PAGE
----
A little rusty on your ‘jump strategy’? Forgotten what a ten sided shape is called? You know you’re in trouble when you’re puzzled by the kids’ maths homework!
How on earth can you make learning maths fun for the kids when you don’t understand the sum of it all?! Not surprisingly, new research by maths e-learning app Matific has found many kids suffer from maths anxiety. The good news is that kids who participate in fun maths activities are more likely to be engaged and learn. And you don’t need to be a mathematician to do it!
Here’s a few tips for parents to sharpen up their numbers and easy ways to multiply the fun factor by 100 …
1. Brush up on what your kids are learning
Confession: I had no idea what a ‘jump strategy’ was a week ago. I couldn’t recall how many sides a hexagon had, or what an interior angle was. I had totally forgotten 12 years of maths lessons. So when I sat down to help my 8-year-old son, Maxwell, we weren’t off to a good start. My advice? Have a chat to the teacher. Find out what they are learning about in class. You can also find the info’ at Australian Curriculum, which sets the expectations for what all Australian students should be taught from kindy (Foundation) to Year 10. It’s a great overview, although a little formal!
For parent- and student-friendly explanations of ‘caterpillar counting, compensation strategy, cylinders’ and a load of maths terms I’ve never heard of, head to School A to Z. This is the maths bible – and powered by the NSW Government. Here you’ll find definitions, examples, worksheets and tips for Mathematics as well as English, Technology, Health and more.
Ask your child’s teacher for more references, as each state and school will vary in the resources they use (and add your tips in the comments box below!). Another independent site (not run by the education department or state government) is A Maths Dictionary for Kids, which has maths definitions as well as illustrative examples.
2. Make maths a part of everyday conversation
“Whether you’re shopping, cooking, driving, playing sports outside or watching a movie, there is going to be maths involved,” suggests Brent Hughes, educator at Matific. “Parents must highlight this, but the key is to do it in a way that makes kids feel like they’re not being tested.”
Brent says instead of asking a formal question like, “How many grapes are there?” parents should ask, “How could we count these?”
“If they are counting by 1s ask them to try counting by 2s or 3s,” suggests Brent. “When they finish, simply ask, ‘how many would there be if there was two bags?’ Or, ‘what if we shared these with Daddy?’”
3. It’s not about whether the child is correct
Our kids aren’t working for the International Stock Exchange or NASA, yet, so don’t make the learning process all about the ‘end figure’. It’s about the journey, not the destination!
“Maths homework isn’t a gruelling exam to test whether a child is a genius,” explains Brent. “It is about promoting mathematical thought and showing kids that maths is everywhere. E-learning has created more ways for parents to make this possible.”
Yep, you can officially use the ‘screen time’ addiction to your advantage, with educational apps that offer learning games, entertaining episodes, worksheets and lesson plans – disguised as ‘cool kids stuff’!
“A great example of this is in Matific’s Spy-A-Meerkat counting game,” says Brent. “It is often very hard to count moving objects one by one, so it is better to mentally collect them in smaller groups (3, 2 and 1).”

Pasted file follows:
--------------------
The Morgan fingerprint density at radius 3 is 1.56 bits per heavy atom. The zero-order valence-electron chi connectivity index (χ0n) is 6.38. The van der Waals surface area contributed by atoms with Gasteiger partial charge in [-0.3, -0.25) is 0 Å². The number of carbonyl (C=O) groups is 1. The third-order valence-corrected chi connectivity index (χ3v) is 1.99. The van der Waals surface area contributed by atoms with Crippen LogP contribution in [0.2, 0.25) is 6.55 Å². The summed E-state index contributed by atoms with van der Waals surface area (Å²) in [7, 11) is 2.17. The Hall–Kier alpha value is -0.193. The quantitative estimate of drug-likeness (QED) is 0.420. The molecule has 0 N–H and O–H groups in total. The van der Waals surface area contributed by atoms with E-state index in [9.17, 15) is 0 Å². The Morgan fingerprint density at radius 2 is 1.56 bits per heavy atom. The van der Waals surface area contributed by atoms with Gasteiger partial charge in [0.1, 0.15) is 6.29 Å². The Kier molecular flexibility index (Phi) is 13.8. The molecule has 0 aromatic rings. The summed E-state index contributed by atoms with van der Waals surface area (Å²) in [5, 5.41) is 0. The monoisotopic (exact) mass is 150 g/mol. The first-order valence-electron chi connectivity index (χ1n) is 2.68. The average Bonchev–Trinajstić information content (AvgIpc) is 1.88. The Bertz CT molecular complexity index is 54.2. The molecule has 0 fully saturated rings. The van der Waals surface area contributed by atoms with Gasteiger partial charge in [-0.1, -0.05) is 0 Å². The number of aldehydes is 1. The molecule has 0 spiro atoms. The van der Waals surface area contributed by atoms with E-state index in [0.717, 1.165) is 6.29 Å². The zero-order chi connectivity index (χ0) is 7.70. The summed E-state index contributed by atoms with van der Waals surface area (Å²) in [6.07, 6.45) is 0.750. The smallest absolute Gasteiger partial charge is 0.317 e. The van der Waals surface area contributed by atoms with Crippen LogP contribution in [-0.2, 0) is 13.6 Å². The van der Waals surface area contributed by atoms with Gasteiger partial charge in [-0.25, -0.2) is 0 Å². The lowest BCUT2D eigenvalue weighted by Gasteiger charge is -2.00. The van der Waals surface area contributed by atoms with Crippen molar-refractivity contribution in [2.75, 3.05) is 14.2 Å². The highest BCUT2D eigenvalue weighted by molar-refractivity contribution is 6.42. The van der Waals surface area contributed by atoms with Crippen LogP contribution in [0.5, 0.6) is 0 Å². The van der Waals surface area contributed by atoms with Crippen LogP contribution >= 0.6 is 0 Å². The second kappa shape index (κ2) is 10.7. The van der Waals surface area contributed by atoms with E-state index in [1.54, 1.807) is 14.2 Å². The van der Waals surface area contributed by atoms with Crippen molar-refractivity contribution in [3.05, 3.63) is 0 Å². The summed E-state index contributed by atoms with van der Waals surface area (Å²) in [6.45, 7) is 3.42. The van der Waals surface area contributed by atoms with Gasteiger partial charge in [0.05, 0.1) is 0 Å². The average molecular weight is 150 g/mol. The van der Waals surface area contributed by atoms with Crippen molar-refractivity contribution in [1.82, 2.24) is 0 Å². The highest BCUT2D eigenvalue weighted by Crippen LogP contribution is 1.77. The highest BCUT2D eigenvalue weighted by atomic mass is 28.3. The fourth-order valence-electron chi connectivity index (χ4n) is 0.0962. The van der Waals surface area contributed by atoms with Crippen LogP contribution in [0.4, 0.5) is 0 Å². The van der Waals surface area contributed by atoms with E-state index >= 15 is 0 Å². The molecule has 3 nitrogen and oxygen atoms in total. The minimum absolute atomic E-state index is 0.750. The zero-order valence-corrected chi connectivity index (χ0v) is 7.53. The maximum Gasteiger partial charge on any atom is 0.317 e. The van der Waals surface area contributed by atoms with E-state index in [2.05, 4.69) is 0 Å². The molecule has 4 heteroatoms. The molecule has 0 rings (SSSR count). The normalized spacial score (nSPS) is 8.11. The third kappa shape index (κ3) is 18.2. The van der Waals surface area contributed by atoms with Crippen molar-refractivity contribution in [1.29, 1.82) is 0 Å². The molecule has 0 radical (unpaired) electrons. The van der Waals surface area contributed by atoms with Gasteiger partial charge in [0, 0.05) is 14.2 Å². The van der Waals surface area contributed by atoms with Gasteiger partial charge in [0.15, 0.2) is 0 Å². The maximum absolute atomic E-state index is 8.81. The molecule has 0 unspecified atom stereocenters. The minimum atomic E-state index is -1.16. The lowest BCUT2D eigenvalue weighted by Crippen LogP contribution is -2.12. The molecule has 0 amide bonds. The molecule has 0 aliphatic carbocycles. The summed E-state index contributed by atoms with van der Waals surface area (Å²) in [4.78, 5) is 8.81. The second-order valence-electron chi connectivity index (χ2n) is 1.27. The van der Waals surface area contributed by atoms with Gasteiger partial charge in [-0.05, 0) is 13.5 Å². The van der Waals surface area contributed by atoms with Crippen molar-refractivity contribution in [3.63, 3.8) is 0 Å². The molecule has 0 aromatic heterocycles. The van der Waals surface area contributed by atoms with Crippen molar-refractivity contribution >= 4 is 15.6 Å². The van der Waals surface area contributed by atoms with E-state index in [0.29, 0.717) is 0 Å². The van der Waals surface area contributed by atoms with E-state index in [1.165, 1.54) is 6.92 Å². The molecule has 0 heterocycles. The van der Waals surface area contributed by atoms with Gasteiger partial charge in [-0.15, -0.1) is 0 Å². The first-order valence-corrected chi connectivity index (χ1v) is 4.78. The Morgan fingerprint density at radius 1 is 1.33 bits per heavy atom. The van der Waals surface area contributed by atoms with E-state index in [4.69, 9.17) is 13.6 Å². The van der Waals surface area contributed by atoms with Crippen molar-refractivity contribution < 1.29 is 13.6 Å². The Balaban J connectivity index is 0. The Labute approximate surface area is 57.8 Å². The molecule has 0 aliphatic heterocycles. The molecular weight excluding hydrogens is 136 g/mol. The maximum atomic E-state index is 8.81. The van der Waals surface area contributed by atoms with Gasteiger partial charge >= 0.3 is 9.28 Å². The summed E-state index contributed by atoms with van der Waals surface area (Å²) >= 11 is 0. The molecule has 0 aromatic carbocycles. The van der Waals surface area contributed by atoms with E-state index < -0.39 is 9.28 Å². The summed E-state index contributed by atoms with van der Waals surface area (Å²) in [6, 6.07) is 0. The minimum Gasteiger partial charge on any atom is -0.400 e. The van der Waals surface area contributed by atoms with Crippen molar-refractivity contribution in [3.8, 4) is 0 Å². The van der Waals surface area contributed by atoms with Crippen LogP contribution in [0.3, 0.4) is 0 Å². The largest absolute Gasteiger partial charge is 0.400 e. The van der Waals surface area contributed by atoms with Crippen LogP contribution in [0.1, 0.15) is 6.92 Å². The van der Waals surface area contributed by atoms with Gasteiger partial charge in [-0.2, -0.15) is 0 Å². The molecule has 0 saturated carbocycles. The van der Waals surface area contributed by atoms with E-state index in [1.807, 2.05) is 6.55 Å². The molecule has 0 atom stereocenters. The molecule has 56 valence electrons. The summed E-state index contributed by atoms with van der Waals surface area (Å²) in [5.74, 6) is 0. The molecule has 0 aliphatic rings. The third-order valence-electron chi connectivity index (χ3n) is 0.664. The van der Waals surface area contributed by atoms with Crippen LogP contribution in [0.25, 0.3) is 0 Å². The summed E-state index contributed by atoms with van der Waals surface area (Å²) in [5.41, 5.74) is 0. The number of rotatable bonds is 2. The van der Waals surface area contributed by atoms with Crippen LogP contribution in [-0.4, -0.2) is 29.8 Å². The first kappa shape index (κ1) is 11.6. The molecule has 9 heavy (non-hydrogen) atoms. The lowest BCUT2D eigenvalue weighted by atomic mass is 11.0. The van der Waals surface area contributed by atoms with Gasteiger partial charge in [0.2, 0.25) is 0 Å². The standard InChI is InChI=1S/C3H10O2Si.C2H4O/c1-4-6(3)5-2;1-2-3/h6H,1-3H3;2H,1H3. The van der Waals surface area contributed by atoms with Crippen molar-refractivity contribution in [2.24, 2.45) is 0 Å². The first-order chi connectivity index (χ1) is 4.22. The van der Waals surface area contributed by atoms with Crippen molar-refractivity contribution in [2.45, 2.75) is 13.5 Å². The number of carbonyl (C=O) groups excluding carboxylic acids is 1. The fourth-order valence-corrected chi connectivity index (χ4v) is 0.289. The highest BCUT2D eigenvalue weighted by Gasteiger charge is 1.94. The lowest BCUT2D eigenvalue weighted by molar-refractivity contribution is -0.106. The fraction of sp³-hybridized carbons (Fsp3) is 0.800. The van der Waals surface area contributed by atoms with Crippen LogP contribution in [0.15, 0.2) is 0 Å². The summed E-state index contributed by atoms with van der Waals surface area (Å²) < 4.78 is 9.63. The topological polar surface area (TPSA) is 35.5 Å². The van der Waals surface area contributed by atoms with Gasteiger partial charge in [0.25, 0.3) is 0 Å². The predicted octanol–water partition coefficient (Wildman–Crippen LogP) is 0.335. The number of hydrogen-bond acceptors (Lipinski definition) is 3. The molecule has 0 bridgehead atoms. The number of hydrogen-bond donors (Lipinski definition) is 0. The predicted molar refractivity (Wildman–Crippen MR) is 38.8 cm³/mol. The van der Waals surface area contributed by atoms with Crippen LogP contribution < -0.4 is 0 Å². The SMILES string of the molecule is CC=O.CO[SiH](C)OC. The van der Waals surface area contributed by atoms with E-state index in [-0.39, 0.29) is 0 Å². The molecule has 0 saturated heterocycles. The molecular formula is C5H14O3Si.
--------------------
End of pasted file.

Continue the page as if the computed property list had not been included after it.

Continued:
Brent says while it’s always important to ensure kids have limits to the amount of screen time they have each day, screen time can convert into a learning experience that’s a fun and engaging way to grow their love of maths. “Much like the games our kids are comfortable playing on these devices, the short episodes available on Matific and games not only keep your kids entertained but are proven to help kids grow their understanding of maths.”
4. Encourage kids to explain their train of thought
How’s your logic? “Maths is not just about answering questions, but also illustrating the steps it takes to get to the solution,” says Brent. “Parents can get kids involved in thinking this way during regular travel time. For example, on the way to and from school each day, on the way to extra-curricular activities on weekends and during holiday road trips.
“These conversations help kids think about addition and subtraction, an understanding of time and reasoning skills around traffic, speed and distance. All of this can be done by young children comfortably. Even if they aren’t totally correct, it doesn’t matter because they are engaged in meaningful maths conversation, which will mean when their teacher shows them a similar problem in the classroom, they have a method for solving it.”
5. Show kids that maths is everywhere
How many apples are in the fruit bowl? How many minutes of reading do they need to do before they score free time? How many times do you need to ask them to brush their teeth?!
“Maths is involved in so many day-to-day activities, and it is important kids keep this in mind,” says Brent. “The best way for parents to do this is to find something kids wouldn’t ordinarily think would involve maths and point out some fun facts. Sports like soccer, AFL and basketball are all great illustrations of this.”
“Beyond looking at the scoreboard, everything from the number of players on the field, size of the pitch to the shape of the ball itself can be considered. A simple question about why kicking the top of the ball makes it roll across the field faster gets kids thinking about larger concepts that involve maths. When parents highlight this in a way that is casual and conversational, kids won’t be so scared of mathematics.”